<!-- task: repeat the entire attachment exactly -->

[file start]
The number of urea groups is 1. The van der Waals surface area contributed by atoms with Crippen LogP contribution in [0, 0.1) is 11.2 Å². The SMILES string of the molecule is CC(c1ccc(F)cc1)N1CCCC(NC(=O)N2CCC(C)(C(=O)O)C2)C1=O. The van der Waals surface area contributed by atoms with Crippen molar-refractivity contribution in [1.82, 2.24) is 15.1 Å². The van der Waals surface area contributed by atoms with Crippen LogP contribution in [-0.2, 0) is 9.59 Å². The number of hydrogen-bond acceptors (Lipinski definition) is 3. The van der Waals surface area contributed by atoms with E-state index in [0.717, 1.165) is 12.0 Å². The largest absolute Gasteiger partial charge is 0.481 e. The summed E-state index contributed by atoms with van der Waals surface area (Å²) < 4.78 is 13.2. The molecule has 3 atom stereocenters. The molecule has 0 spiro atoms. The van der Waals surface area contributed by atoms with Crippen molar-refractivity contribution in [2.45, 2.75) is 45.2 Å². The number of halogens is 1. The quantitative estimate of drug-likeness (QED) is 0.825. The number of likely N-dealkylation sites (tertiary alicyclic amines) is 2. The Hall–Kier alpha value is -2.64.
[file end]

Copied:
The number of urea groups is 1. The van der Waals surface area contributed by atoms with Crippen LogP contribution in [0, 0.1) is 11.2 Å². The SMILES string of the molecule is CC(c1ccc(F)cc1)N1CCCC(NC(=O)N2CCC(C)(C(=O)O)C2)C1=O. The van der Waals surface area contributed by atoms with Crippen molar-refractivity contribution in [1.82, 2.24) is 15.1 Å². The van der Waals surface area contributed by atoms with Crippen LogP contribution in [-0.2, 0) is 9.59 Å². The number of hydrogen-bond acceptors (Lipinski definition) is 3. The van der Waals surface area contributed by atoms with E-state index in [0.717, 1.165) is 12.0 Å². The largest absolute Gasteiger partial charge is 0.481 e. The summed E-state index contributed by atoms with van der Waals surface area (Å²) < 4.78 is 13.2. The molecule has 3 atom stereocenters. The molecule has 0 spiro atoms. The van der Waals surface area contributed by atoms with Crippen molar-refractivity contribution in [2.45, 2.75) is 45.2 Å². The number of halogens is 1. The quantitative estimate of drug-likeness (QED) is 0.825. The number of likely N-dealkylation sites (tertiary alicyclic amines) is 2. The Hall–Kier alpha value is -2.64.